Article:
The two unnamed tracks here roughly mirror those on their earlier "Snake Charmer" release for Wagon Repair: the A's an uptempo tribal partier, the B a deeper, atmospheric space-out. Both are strong indications that Sebastian Mullaert and Marcus Henriksson's production muscles remain in top shape: their dense, burbly organic compositions are as consuming as they are seemingly effortless. The tunes seem less like they're supposed to represent the pink elephant on the sleeve and more like they're intended as living landscapes where he dwells.
Like "Snake Charmer" the A has a broadly ethno-tribal coloring that's in play from the spirited handclaps at the opening and that gets expanded on by the funky drum break that sneaks in from behind. Given the tune's nimble, serpentine undulation, it's a bit surprising to see a heavy-foot pachyderm gracing the cover—you'd think a cobra or fleet-footed gazelle more indicative. The vibe is brisk and groovy—Babar on his afternoon tour. As the track's infectious pulse grows Minilogue wind in and out of all sorts of travel-tinged atmospherics, including snippets of chanting, shrill wood instruments and hand percussion, as if they've decided to catalog their last holiday in sound form rather than using flickr. Plenty of clever unexpected rhythmic shifts and light accents here insure that even at 11+ minutes the track never loses steam or slows its roll.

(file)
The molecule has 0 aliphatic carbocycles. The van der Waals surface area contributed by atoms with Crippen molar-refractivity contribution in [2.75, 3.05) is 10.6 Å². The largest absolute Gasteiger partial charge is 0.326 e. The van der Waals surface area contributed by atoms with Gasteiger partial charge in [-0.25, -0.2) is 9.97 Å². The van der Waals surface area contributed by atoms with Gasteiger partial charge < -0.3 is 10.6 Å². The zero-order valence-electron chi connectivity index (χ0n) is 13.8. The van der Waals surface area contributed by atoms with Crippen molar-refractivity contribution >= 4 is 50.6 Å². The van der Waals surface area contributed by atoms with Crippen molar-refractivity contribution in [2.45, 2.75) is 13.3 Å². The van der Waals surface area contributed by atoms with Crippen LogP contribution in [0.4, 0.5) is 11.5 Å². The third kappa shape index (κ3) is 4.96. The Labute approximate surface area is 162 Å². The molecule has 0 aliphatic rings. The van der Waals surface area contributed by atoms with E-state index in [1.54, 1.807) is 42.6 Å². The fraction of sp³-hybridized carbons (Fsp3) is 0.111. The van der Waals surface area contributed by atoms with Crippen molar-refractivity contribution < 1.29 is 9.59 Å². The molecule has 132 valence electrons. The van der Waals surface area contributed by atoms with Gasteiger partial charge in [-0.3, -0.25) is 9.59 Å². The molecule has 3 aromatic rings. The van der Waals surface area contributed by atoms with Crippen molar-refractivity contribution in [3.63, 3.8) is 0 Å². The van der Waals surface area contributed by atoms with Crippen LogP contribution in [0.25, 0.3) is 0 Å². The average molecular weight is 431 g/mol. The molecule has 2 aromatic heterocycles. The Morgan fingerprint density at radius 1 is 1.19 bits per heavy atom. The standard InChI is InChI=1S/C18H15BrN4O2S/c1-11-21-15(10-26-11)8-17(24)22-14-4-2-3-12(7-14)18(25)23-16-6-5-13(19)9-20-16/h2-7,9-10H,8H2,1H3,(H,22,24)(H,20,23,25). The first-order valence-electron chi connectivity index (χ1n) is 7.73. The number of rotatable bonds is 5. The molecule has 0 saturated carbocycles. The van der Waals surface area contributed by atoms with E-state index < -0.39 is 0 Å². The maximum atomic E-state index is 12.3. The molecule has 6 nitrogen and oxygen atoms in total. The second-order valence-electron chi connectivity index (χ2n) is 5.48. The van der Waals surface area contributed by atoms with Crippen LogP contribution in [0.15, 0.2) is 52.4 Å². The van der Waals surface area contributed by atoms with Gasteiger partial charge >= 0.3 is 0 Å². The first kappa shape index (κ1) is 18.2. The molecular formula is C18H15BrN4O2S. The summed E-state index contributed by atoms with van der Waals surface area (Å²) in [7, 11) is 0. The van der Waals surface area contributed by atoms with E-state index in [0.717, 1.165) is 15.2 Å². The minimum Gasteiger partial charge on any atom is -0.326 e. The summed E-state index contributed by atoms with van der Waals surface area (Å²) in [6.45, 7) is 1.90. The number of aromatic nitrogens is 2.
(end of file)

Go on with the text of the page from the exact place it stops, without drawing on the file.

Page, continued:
The B, however, nearly steals the show: Mustafa roves through the midnight jungle, enveloped in a swelling soundcloud. Stripped of almost all harmonic or melodic elements, and underpinned by a lone kick drum, the tune is propelled solely by a swirling tidal flux of hanging bells and filtered matter. Minilogue are masters at bare-bones textural dynamism: here they use processed ambience to push through darkly clustered thickets towards clearings touched by distant birdsong. The tune has great stealth effect: you'd be forgiven for passing it by on first listen, only to realize later that a state of deep repeat best yields the tune's microcosmic pleasures.
Along with the rest of Minilogue's output this year, "Mr. Mustafa" makes the case that "trance," the subgenre that the duo has largely steered away from, is really an unfortunate misnomer: because in the end, isn't most electronic music about trance-like states, in some way or another? It's certainly in effect here, the A-side being well-suited for a whirling dervish party, the B for a blissful bedtime story.